Therefore, no chest routine is complete without flyes of some sort. Some people use machines. Others use cables. We’ll stick to dumbbells because it’s simple, and I get triggered when people hog the cable machines 😉

So, head over to the dumbbell rack and grab yourself two dumbbells of moderate weight. If you’re new to this exercise, then start with the 10’s or 12.5’s (serious gyms have dumbbells that increase in 2.5-pound increments).

Here’s an image to give you an idea. It’s pretty straight forward:

dumbbell flyes

Now the way you hold the dumbbells is important. In fact, for any dumbbell exercise, you’ll notice that changing the grip changes the workout.

For example, if you do flyes with the pinky touching the “bottom” of the dumbbell, the dumbbells naturally weight down towards your face.

On the other hand, if you grip the dumbbells with your index fingers and thumbs touching the “top” of the dumbbell, you’ll get a different feel.

The point is that you can mix up your grips with dumbbells to get a different affect.

You can also twist your wrists as you bring the dumbbells together. You’ll get a different contraction in your chest when you do this.

That is the beauty of dumbbells. Lots of different variations can be had just from changing up grips and moving the wrists.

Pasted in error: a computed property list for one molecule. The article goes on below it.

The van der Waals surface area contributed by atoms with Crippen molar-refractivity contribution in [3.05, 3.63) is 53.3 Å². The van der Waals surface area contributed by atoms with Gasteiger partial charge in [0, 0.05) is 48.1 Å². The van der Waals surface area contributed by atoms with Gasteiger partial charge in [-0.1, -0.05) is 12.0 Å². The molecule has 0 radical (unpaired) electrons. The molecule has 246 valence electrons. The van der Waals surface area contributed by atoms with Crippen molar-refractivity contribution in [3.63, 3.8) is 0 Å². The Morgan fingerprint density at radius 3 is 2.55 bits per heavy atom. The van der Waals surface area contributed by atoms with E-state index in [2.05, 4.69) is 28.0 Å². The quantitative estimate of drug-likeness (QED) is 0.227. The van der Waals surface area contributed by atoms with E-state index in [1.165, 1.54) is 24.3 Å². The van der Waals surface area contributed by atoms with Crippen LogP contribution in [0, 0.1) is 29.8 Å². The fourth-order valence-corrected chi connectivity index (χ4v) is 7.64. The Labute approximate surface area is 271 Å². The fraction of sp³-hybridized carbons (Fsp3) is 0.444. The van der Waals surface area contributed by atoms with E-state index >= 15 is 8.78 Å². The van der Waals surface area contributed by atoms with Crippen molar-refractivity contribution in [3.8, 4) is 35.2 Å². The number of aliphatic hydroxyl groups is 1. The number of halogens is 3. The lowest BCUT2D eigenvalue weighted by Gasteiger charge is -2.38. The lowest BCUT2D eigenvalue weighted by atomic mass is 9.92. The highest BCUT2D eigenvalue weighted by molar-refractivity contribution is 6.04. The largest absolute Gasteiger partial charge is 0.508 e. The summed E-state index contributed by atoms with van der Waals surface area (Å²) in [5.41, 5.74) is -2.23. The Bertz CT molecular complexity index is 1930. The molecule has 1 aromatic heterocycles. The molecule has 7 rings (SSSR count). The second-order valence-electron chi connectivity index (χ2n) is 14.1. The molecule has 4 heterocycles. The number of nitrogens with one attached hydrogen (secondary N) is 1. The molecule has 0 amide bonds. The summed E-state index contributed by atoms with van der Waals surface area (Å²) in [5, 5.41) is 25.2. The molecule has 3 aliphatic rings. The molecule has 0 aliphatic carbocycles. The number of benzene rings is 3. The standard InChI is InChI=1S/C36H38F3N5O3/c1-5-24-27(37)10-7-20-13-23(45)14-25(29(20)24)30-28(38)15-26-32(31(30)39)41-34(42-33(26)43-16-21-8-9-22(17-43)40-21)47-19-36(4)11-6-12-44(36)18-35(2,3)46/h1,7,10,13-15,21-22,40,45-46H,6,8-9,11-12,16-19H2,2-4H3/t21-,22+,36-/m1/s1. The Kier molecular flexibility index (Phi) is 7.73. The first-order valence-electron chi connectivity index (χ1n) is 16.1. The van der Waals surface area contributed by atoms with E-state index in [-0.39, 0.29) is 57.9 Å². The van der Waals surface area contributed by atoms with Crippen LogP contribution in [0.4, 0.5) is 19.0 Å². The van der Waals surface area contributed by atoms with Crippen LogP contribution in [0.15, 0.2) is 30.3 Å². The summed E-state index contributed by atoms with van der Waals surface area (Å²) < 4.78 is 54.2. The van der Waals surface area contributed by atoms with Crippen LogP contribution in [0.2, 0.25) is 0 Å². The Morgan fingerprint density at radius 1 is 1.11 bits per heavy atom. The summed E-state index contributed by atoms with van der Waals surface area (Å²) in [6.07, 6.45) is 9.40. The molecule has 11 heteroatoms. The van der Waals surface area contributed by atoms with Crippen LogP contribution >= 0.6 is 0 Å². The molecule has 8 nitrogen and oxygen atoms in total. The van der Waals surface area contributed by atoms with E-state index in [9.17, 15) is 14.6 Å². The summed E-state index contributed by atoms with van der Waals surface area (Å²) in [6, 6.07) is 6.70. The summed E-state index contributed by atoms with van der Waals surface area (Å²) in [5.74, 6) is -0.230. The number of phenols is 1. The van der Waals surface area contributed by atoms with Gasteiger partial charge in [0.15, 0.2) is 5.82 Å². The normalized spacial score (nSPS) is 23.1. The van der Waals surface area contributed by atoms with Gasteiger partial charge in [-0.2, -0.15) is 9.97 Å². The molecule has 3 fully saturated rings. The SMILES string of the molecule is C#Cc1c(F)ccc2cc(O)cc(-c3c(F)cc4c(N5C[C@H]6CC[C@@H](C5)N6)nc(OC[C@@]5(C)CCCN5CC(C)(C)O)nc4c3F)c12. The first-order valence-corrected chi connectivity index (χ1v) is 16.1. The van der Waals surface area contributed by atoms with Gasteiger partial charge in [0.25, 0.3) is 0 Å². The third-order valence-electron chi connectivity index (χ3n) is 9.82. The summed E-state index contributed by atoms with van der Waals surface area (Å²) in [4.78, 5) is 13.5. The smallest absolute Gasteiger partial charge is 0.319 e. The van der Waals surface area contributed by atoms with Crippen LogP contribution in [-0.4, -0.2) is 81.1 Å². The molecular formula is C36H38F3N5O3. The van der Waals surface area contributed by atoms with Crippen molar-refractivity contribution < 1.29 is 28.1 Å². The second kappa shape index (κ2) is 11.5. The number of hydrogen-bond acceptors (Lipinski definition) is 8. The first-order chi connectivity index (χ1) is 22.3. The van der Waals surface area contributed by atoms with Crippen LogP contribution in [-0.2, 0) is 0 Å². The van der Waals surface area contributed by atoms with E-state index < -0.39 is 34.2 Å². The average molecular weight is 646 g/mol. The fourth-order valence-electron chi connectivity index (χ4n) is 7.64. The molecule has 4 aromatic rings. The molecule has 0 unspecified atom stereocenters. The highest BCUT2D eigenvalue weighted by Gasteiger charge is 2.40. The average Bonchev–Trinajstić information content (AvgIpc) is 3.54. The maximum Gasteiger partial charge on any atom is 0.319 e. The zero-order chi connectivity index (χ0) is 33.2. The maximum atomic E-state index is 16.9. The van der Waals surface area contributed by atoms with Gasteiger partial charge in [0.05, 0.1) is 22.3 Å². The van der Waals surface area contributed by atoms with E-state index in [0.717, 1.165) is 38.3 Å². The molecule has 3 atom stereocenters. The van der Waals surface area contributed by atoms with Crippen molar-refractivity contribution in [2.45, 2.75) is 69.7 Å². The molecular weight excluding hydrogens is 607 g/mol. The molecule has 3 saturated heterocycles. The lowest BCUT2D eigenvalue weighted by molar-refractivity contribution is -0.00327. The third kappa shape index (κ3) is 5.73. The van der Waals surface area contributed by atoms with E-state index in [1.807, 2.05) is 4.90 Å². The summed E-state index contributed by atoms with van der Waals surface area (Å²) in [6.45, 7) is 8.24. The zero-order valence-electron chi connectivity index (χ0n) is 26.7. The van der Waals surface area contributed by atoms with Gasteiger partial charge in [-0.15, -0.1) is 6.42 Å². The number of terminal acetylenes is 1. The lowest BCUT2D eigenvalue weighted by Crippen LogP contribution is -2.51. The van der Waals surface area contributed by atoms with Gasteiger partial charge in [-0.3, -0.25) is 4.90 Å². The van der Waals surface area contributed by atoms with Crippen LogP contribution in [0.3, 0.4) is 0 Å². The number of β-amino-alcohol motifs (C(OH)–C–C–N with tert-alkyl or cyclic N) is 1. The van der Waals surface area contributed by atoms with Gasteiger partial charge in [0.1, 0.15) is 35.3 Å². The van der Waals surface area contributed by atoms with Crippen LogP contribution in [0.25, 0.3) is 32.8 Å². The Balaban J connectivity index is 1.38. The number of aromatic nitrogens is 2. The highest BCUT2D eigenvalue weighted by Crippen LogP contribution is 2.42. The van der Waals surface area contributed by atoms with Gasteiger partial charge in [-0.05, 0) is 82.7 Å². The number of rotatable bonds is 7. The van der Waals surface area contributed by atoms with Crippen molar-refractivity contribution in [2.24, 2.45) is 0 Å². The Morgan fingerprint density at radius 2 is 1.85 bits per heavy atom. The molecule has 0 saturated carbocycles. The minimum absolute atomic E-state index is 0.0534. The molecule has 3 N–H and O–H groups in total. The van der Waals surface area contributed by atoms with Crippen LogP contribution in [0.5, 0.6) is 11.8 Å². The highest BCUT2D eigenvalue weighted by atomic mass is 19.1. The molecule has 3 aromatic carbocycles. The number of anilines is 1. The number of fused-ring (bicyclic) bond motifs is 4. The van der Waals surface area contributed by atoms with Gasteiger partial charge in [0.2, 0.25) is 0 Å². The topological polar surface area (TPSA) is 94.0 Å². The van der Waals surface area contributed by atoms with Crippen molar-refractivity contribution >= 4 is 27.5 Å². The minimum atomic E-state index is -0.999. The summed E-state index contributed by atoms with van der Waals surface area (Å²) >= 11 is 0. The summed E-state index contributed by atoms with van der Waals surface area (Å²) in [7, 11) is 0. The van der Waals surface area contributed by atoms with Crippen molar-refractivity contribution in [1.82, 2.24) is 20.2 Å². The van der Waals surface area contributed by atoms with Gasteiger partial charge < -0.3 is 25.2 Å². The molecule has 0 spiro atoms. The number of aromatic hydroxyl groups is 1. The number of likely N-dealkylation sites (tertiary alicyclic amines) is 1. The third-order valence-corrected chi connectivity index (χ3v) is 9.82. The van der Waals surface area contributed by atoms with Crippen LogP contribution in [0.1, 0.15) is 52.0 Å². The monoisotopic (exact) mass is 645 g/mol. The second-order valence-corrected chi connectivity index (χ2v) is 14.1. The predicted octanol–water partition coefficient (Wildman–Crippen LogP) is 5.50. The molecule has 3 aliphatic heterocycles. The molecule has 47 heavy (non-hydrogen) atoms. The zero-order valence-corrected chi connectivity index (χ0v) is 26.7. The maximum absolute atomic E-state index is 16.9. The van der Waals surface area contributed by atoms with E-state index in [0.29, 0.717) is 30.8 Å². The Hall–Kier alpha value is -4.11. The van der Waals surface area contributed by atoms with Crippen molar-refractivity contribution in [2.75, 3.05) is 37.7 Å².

I personally like to twist my wrists during the flyes so that my palms face me when I bring the dumbbells back to the top of the movement.

Give this a try and you’ll feel how your chest contracts differently from the standard movement.

4. Pyramid Push Ups

Time for a nice finisher. This is actually the exercise I do on vacation because it gives a great pump. Perfect for when you have no gym.

Regardless, push ups are great for the chest. You can easily incorporate them into any chest routine. In my opinion, they work best as a finisher, and it doesnt take long to do pump out a few sets.

Pyramid push ups take this to the next level. They are challenging and will push you to your brink.

They hit your chest, your triceps, your back and your shoulders. After a taxing chest workout, these are perfect as a finisher.

I don’t have an image since the push up is rather self-explanatory. In the future I’ll record a video to give you a visual.

There are various methods of the pyramid push up. I have my own which I will explain to you here:

Get into position. Perform 1 push up and hold at the top for 1 second.

Next, do two push ups. Again, hold at the top for 1 second when you complete the two.

Next, do three push ups. Again, hold for 1 second at the top before moving onto the next set of four.

Once you perform the four push up, pause at the top for 1 second. You are now going to reverse the pyramid and head back down to 1 push up.

So, do four push ups again. Pause at the top for 1 second. Now do three push ups, and pause again.

Keep going down until you do that final 1 push up. This is counted as 1 set. Good job! It’s tough if you’re new to it, especially after a tough chest workout with heavy weights.

Depending on your level of strength, you can always increase the pyramid. I sometimes go up to 6 these days. It’s up to you but you want to push yourself here.

If you are terrible at push ups, then do these with your knees touching the floor. Knee push ups are still pretty effective. Do a level 5 pyramid instead of a level 4.

I want to know your thoughts. Please comment below and leave your opinions, questions, additions, etc. Get the discussion going.